Ultimately, however, the court argued that issuing a writ of mandamus exceeded the scope of their powers under the Constitution and was "not warranted by the Constitution." 31 The Syllabus and Opinion of the Court elaborated at length upon the limits and process of the Presidents power of Appointment, where this power begins and ends, and how commissions are to be delivered. Beyond these procedural issues, however, the syllabus notes, in somewhat an abrupt and incongruous, manner, that "it is emphatically the duty of the Judicial Department to say what the law is." 32
This interpretation of the Judicial Department's role served, in a practical sense, to establish judicial authority and supremacy of interpreting the Constitution! Legal scholars and future justices have made innumerable references to this quote and cited it as the birth of "judicial review." Indeed, this quote has been used to delineate and reaffirm the court's role in some of the most famous cases in American History, including Dred Scott v. Sandford, Cooper V. Aaron (desegregation of schools in Little Rock), and United States v. Nixon. Ultimately, this case "provides the foundation for American constitutional law by establishing the authority for judicial review of EXECUTIVE and LEGISLATIVE acts." 33
The story of judicial interpretation would seem to end with Marbury v. Madison, and for many scholars, it has. The Supreme Court has final and ultimate authority in interpreting the Constitution. Period. How much clearer could Justice Marshall have been?
Jackson- Presidential Reactions
Executive reactions seem to suggest that the question of judicial interpretation did not end with Marbury v. Madison. Presidents Andrew Jackson, Abraham Lincoln, and Franklin Roosevelt would question the practice of judicial review by: a) arguing that their oath to support the Constitution implied a right of interpretation, b) questioning the court's ability, as a non-elected body, to objectively represent the interests of the People, and c) arguing that judicial review was a "check" that somehow trumped all others in the system of balances.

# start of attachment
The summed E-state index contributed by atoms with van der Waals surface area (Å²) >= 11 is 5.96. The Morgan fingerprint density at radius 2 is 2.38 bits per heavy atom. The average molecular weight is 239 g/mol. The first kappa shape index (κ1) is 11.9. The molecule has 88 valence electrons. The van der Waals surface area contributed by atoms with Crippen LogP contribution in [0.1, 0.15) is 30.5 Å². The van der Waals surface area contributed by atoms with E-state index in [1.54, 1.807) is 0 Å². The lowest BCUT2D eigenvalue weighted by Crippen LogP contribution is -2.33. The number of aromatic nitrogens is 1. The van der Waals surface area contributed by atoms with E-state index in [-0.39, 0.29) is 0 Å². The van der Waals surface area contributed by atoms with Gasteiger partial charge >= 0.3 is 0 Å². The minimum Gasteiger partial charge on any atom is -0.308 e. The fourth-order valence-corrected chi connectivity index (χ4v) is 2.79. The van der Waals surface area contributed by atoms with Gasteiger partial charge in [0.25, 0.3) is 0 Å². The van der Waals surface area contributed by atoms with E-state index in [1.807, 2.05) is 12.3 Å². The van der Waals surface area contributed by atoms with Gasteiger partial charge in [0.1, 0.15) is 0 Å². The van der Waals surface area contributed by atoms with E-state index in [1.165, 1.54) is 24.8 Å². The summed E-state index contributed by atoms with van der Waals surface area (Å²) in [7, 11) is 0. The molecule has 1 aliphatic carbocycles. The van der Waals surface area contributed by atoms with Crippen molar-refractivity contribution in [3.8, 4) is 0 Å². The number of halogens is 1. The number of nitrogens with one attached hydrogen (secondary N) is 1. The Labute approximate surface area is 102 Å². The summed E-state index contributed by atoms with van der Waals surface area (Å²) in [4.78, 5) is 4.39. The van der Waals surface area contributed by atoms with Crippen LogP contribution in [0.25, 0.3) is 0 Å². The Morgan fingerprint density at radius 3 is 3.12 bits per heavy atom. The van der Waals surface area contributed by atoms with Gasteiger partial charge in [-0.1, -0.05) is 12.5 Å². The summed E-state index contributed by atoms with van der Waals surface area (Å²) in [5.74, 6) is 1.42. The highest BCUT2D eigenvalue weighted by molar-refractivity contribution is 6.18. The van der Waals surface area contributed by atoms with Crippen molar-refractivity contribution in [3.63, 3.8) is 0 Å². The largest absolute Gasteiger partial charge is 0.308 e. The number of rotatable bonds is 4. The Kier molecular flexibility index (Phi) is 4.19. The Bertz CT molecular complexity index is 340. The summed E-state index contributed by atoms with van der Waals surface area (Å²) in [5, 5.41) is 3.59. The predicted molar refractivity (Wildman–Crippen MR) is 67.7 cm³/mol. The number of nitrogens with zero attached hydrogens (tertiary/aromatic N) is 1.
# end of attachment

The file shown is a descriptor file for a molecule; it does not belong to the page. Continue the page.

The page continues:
President Jackson was among the first Presidents after Jefferson to seriously question the Court's right to judicial interpretation.
In one of the strongest claims against judicial authority, Jackson noted the following:
If the opinion of the Supreme Court covered the whole ground of this act, it ought not to control the coordinate authorities of this Government. The Congress, the Executive, and the Court must each for itself be guided by its own opinion of the Constitution. Each public officer who takes an oath to support the Constitution swears that he will support it as he understands it, and not as it is understood by others. It is as much the duty of the House of Representatives, of the Senate, and of the President to decide upon the constitutionality of any bill or resolution which may be presented to them for passage or approval as it is of the supreme judges when it may be brought before them for judicial decision. The opinion of the judges has no more authority over Congress than the opinion of Congress has over the judges, and on that point the President is independent of both. The authority of the Supreme Court must not, therefore, be permitted to control the Congress or the Executive when acting in their legislative capacities, but to have only such influence as the force of their reasoning may deserve. 34